Sen. Inhofe Is Spending August Recess Misrepresenting Intelligence

August 25, 2011 3:35 pm ET — Walid Zafar

Speaking at a luncheon in Oklahoma City earlier in the week, Sen. Jim Inhofe (R-OK) warned that Iran "will have the capability of delivering a weapon of mass destruction to western Europe and the eastern United States by 2015." According to the Tulsa World, Inhofe, who sits on the Senate Armed Services Subcommittee on Strategic Forces, made the comments while pushing for "the need to rebuild the military that in turn will help the nation's intelligence operation."

Inhofe is both misleading his constituents and misrepresenting the intelligence. As Greg Thielmann, a senior fellow at the Arms Control Association and a former staffer with the Senate Select Committee on Intelligence, explains:

According to the Congressionally-mandated assessment of Iran's ballistic missile program, issued by the Pentagon in April 2010: "With sufficient foreign assistance [1], Iran could [2] probably [3] develop and test an intercontinental ballistic missile capable of reaching the United States by 2015." This triple-hedged, worst-case conclusion is far from Sen. Inhofe's unqualified assertion that Iran will have an operational ICBM (with a WMD warhead) by 2015.

Outside experts give us a clearer understanding of Iran's probable long-range missile trajectory. An International Institute of Strategic Studies net assessment in May 2010 concluded that: "...a notional Iranian ICBM, based on No-dong and Scud technologies, is more than a decade away from development."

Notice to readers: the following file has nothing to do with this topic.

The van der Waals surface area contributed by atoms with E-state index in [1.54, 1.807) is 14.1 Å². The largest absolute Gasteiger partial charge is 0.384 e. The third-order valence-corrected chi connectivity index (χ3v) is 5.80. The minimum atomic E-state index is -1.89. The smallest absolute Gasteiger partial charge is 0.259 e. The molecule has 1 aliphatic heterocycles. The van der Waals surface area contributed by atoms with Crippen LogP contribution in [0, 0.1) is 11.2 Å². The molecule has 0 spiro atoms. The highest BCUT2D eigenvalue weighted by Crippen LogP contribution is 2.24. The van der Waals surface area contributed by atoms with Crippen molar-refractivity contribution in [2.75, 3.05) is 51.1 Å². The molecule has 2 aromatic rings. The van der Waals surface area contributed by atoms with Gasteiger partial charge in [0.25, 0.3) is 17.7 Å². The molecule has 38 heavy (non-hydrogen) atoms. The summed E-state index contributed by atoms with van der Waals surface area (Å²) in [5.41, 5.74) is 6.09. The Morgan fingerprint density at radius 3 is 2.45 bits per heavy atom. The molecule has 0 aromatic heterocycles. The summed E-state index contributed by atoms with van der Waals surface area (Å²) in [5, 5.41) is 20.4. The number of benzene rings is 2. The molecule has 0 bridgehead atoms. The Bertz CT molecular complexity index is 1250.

The United States should be prepared to counter any and all threats from Iran. But much of the debate about that country's nuclear capability is fraught with hyperbole and wild speculation, which do nothing to make us or our allies any safer. For years, hawks have insisted that Iran is on the cusp of acquiring a nuclear weapon. In 2007, for example, it was reported that Iran was just "2 to 3 years away from building a nuclear weapon."

While the hawks aren't always united in strategy, with some pushing for war and others for costly weapons systems, they all say that the country is close to acquiring the bomb and that the we must do something to stop it. Former Vice President Dick Cheney, for one, agitated for a military strike during the Bush administration, a recommendation that President Bush "ultimately decided against."

As Thielmann notes, the report Inhofe cited to back up his statement set 2015 as a worst-case scenario, not a definite time when Iran will have a weapon. And even that date seems like a stretch, since Iran probably won't be getting "sufficient foreign assistance" from other countries, especially given its support for the Syrian regime. "By abandoning the subjunctive case used by the U.S. intelligence analysts," Thielmann adds, "Sen. Inhofe engages in the same type of malfeasance, which characterized the Bush Administration's pre-war statements about Iraqi WMD."

Also, the unclassified report Inhofe cites contradicts the idea that the Iranian government is an irrational and apocalyptic actor, as many hawks believe. Last month, for instance, Rep. Allen West (R-FL) told a crowd that the idea of mutually assured destruction is "out the window with Iran." The intelligence assessment says the opposite:

Since the revolution, Iran's first priority has consistently remained the survival of the regime. Iran also seeks to become the strongest and most influential country in the Middle East and to influence world affairs. The theocratic leadership's ideological goal is to be able to export its theocratic form of government, its version of Shia Islam, and stand up for the "oppressed" according to their religious interpretations of the law. In recent years, Iran's ideological goals have taken a back seat to pragmatic considerations.